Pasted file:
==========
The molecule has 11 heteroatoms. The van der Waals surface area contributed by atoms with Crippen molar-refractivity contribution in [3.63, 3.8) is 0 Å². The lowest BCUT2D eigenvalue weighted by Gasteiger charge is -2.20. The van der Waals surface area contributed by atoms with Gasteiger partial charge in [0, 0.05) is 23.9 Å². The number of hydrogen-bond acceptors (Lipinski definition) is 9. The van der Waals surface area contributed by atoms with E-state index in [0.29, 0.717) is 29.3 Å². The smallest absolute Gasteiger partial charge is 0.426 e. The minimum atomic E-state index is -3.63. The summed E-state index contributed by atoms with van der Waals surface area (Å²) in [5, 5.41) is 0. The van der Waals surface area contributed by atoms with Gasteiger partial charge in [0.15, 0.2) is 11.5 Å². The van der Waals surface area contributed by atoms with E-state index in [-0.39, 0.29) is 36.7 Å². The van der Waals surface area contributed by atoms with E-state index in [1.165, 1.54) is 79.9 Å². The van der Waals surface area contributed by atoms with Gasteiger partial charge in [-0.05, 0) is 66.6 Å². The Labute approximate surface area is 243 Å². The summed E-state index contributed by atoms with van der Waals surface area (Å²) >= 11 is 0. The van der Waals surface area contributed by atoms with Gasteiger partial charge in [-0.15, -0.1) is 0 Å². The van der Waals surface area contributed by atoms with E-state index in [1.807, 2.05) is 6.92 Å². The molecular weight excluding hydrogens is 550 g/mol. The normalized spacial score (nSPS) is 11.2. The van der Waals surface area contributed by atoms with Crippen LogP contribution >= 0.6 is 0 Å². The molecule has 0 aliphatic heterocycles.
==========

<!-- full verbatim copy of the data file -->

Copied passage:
The molecule has 11 heteroatoms. The van der Waals surface area contributed by atoms with Crippen molar-refractivity contribution in [3.63, 3.8) is 0 Å². The lowest BCUT2D eigenvalue weighted by Gasteiger charge is -2.20. The van der Waals surface area contributed by atoms with Gasteiger partial charge in [0, 0.05) is 23.9 Å². The number of hydrogen-bond acceptors (Lipinski definition) is 9. The van der Waals surface area contributed by atoms with E-state index in [0.29, 0.717) is 29.3 Å². The smallest absolute Gasteiger partial charge is 0.426 e. The minimum atomic E-state index is -3.63. The summed E-state index contributed by atoms with van der Waals surface area (Å²) in [5, 5.41) is 0. The van der Waals surface area contributed by atoms with Gasteiger partial charge in [0.15, 0.2) is 11.5 Å². The van der Waals surface area contributed by atoms with E-state index in [-0.39, 0.29) is 36.7 Å². The van der Waals surface area contributed by atoms with E-state index in [1.165, 1.54) is 79.9 Å². The van der Waals surface area contributed by atoms with Gasteiger partial charge in [-0.05, 0) is 66.6 Å². The Labute approximate surface area is 243 Å². The summed E-state index contributed by atoms with van der Waals surface area (Å²) >= 11 is 0. The van der Waals surface area contributed by atoms with Gasteiger partial charge in [-0.15, -0.1) is 0 Å². The van der Waals surface area contributed by atoms with E-state index in [1.807, 2.05) is 6.92 Å². The molecular weight excluding hydrogens is 550 g/mol. The normalized spacial score (nSPS) is 11.2. The van der Waals surface area contributed by atoms with Crippen LogP contribution >= 0.6 is 0 Å². The molecule has 0 aliphatic heterocycles.